The Charnel House at Redipuglia/Redipulja is the biggest and the most magnificent monument to the fallen in World War I in Italy. It was built on the slope of Monte Sei Busi after the plans by architect Giovanni Greppi and sculptor Giannino Castiglione. The Charnel House, opened on 18 September 1938, is also known as the monument to the hundred thousand because it holds mortal remains of 100,187 soldiers who fell in this area and were originally buried on the nearby hill of Sant’Elia. The monument had a double purpose: to honour the fallen who sacrificed their lives and to provide a decent internment for all those for whom there was no more place on the hill of Sant’Elia. The entire structure consists of three levels and symbolizes an army which descends from the sky and, with its commander in front, walks all the way along the so-called Path of Heroes (Via degli Eroi). On the top of the stairs stand three crosses which represent the crucifixion of Jesus on Golgotha. The grand design of the monument was mainly the result of the then fascist authorities’ policy to honour the victims of World War I as martyrs, and therefore monumental structures were set up – such as also the charnel houses at Kobarid and at Oslavia/Oslavje – as venues for nationally coloured memorial ceremonies.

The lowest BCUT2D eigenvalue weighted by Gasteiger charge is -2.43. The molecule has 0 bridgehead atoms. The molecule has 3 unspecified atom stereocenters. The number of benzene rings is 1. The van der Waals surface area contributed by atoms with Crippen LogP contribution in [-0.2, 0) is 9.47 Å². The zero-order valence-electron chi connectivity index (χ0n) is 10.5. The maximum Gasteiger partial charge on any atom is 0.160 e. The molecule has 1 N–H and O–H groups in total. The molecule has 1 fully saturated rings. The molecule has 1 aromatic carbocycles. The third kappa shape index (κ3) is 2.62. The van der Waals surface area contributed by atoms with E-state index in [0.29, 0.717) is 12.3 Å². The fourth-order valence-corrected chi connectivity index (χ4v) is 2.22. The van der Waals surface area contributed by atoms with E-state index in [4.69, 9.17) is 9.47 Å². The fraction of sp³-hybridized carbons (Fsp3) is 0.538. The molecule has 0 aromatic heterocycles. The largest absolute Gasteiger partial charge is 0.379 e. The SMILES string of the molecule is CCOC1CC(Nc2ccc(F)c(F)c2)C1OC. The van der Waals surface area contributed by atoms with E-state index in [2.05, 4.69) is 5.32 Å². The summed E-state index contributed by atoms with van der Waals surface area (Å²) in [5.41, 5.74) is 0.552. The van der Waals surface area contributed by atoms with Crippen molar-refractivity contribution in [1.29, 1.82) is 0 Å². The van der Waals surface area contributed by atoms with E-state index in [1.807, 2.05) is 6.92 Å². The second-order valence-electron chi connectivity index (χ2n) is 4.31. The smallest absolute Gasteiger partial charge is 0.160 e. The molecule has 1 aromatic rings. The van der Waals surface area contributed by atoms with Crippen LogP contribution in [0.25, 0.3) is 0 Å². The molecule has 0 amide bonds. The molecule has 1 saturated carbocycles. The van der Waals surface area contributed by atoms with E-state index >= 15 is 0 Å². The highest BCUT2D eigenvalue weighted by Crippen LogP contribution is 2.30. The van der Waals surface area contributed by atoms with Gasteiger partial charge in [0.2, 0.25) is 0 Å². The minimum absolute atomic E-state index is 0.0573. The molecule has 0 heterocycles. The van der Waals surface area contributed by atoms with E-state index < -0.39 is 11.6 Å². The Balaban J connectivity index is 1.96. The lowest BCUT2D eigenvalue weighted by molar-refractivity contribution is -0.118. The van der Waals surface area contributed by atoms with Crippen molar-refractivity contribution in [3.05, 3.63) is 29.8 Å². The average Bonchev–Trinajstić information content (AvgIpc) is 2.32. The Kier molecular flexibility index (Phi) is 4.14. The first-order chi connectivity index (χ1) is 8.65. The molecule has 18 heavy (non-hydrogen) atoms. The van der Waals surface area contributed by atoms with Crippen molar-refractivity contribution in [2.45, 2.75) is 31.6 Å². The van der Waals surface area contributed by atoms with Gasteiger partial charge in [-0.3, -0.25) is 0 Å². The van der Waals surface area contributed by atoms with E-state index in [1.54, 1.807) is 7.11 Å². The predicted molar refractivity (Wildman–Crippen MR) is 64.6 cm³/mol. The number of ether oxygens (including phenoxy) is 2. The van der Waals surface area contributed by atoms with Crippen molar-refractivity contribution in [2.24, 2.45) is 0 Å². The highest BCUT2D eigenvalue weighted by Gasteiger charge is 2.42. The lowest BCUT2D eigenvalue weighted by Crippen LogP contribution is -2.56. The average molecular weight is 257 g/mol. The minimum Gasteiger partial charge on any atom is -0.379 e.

At the foot of the Charnel House at Redipuglia/Redipulja, a museum is situated, dedicated to World War I events (Museo della Grande Guerra Casa III Armata). It is also an excellent point of departure for a visit to the Charnel House which symbolically begins when we step across the chain of the Triglav torpedo boat, the Austro-Hungarian warship which was seized by the Italians after the end of the war and renamed Grado. The walk continues along the so-called Via degli Eroi, a stone-paved road with 38 boards by its sides, on which the names of places on the Kras are inscribed where fights took place during World War I. We soon reach magnificent tombs in which Italian generals rest. Most outstanding among them, also by its size, is the tomb of the supreme commander of the Third Army, Emanuele Filiberto Duca d’Aosta. It is made of a single red marble block that weighs 75 tons. Next to it are the granite tombs of five generals: Antonio Chinotto, Tommaso Monti, Giovanni Prelli, Giuseppe Paolini and Fulvio Riccieri. Behind the tombs, 22 steps rise which hold mortal remains of 39,857 identified soldiers, arranged in alphabetical order. Above each tomb cell there is the inscription reading PRESENTE (HERE!). These huge steps can be accessed by side steps that lead to the top. It is interesting that in a tomb cell in the centre of the first step the only female is buried: the nurse Marhgerita Kaiser Parodi Orlando; and in the last, i.e. the twenty-second step are held mortal remains of 72 seamen and 56 members of the Financial Guard. On the top of the steps are two bigger tombs covered with copper plates. Over 60,000 unknown soldiers are buried in them. A chapel was also built, in which two pieces of master sculptor Castiglioni are on display: Descent from Cross and Stations of the Cross. In the rear part of the twenty-second or the last step are two museum rooms where the photos of the first Charnel House at Redipuglia/Redipulja are kept as well as documents and war material. On Hill 86, on the top of the hill above the monumental charnel house, there is an observation post and also a relief-map on which the front line is drawn as it was on 24 October 1917, the first day of the Twelfth Isonzo Battle.